PTEN-induced putative kinase 1 (PINK1) is a serine/threonine protein kinase that is commonly mutated in familial forms of PD known as
autosomal-recessive juvenile Parkinsonism (AR-JP). PINK1 contains an N-terminal mitochondrial localization signal which allows its associated with the outer mitochondrial membrane where it interacts with its binding partners. PINK1 is responsible for surveying the mitochondrial health status by detecting and targeting damaged mitochondria for degradation.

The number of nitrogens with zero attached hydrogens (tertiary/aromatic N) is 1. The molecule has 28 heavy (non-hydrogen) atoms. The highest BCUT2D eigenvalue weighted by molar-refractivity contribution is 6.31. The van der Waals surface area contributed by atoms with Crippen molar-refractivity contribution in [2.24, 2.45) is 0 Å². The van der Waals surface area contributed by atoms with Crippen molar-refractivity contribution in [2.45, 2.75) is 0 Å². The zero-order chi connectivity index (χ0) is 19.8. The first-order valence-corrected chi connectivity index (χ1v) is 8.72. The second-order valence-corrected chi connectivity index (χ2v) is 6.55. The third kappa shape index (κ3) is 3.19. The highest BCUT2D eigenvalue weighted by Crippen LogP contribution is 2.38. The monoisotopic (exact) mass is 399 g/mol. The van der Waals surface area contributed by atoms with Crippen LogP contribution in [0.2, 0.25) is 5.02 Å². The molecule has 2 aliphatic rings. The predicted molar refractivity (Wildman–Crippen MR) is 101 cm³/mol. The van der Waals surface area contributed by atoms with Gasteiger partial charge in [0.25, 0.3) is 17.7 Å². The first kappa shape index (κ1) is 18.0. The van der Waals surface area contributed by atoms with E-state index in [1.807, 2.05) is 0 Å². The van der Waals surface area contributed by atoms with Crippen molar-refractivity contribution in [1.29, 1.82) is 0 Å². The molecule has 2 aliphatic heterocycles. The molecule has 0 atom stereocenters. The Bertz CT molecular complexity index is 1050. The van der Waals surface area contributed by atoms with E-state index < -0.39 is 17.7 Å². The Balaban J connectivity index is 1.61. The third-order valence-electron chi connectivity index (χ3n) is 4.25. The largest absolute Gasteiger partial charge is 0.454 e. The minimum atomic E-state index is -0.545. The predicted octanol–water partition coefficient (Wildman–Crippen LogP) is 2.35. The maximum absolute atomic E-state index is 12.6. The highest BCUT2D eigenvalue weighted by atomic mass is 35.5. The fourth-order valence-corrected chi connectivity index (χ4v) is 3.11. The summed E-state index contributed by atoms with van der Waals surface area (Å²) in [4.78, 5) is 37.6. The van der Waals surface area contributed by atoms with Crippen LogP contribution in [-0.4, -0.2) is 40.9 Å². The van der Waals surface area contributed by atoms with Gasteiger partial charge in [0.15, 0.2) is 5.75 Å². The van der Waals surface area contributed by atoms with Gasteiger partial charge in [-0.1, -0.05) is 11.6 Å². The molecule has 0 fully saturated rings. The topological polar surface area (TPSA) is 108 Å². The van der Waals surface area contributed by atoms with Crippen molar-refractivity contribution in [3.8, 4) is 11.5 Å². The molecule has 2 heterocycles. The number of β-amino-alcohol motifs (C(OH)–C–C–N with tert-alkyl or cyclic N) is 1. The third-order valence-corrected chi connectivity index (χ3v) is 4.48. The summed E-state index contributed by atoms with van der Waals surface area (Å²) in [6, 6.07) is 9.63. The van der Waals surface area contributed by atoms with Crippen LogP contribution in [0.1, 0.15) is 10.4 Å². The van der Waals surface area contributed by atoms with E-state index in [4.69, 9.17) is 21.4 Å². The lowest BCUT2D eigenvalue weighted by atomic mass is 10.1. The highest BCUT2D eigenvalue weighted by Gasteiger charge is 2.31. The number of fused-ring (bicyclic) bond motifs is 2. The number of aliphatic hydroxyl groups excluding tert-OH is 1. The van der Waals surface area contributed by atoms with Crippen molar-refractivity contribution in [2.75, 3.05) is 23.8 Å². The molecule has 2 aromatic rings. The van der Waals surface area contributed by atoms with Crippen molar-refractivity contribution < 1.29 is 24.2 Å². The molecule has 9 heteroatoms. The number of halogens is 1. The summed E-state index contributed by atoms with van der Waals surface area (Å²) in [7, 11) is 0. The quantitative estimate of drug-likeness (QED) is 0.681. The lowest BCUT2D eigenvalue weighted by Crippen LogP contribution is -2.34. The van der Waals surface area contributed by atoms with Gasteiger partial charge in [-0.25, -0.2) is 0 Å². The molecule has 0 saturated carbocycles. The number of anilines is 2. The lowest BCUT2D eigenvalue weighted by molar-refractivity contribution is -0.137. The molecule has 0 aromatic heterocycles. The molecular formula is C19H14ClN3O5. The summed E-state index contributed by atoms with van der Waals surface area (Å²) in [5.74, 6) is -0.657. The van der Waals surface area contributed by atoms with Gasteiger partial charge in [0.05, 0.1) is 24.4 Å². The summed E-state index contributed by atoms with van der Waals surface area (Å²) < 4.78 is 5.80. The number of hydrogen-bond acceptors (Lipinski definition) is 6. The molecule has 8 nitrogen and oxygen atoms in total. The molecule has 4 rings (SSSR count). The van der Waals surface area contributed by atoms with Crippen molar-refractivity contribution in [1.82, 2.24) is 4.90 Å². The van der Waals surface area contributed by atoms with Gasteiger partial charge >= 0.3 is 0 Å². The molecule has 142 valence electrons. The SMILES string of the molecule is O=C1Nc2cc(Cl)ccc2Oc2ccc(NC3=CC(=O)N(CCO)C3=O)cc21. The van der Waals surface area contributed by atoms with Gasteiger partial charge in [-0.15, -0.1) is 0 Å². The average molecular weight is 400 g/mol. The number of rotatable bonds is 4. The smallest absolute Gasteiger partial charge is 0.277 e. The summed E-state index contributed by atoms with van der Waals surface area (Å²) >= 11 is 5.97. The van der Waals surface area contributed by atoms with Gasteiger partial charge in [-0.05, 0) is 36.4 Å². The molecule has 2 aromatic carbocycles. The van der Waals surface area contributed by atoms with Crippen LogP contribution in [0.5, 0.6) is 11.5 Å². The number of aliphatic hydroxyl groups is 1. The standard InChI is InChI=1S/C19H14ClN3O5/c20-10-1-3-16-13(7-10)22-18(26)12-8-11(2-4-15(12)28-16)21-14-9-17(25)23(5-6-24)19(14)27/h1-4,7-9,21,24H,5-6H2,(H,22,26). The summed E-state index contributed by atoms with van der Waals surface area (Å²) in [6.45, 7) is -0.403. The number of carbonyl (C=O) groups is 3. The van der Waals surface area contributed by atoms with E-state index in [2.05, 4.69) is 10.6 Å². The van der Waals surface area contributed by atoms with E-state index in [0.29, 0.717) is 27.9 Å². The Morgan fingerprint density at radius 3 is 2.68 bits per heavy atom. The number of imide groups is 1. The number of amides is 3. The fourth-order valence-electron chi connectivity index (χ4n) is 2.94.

Under healthy conditions where mitochondrial membrane potential is maintained, PINK1 is imported into the inner mitochondrial membrane (IMM) through interactions with mitochondrial translocase complexes, TOM and TIM. At the IMM, PINK1 is sequentially cleaved by MPP and PARL to remove its mitochondrial localization signal, and expose a region of PINK1 that signals it's targeting and degradation by the proteasome. This constitutive import and proteolysis of PINK1 ensures the maintenance of healthy mitochondria to meet the cellular energy demands. In damaged mitochondria, the loss of transmembrane potential leads to failure in transporting PINK1 to the IMM, and its accumulation at the outer mitochondrial membrane (OMM) where it remains bound to the TOM complex. Localization of PINK1 to OMM spares it from cleavage and subsequent proteasomal degradation. Instead, PINK1 undergoes autophosphorylation, and induces Parkin ligase activity and recruitment to the mitochondria. These proteins then initiate a cascade that leads to the degradation of damaged mitochondria through mitophagy. PINK1/Parkin-mediated mitophagy ensures the removal of toxic mitochondrial products and prevents neuronal loss. In PD patients, mutations in the PINK1 protein lead to accumulation of misfolded proteins in the mitochondria as well as fail to protect against stress-induced mitochondrial dysfunction.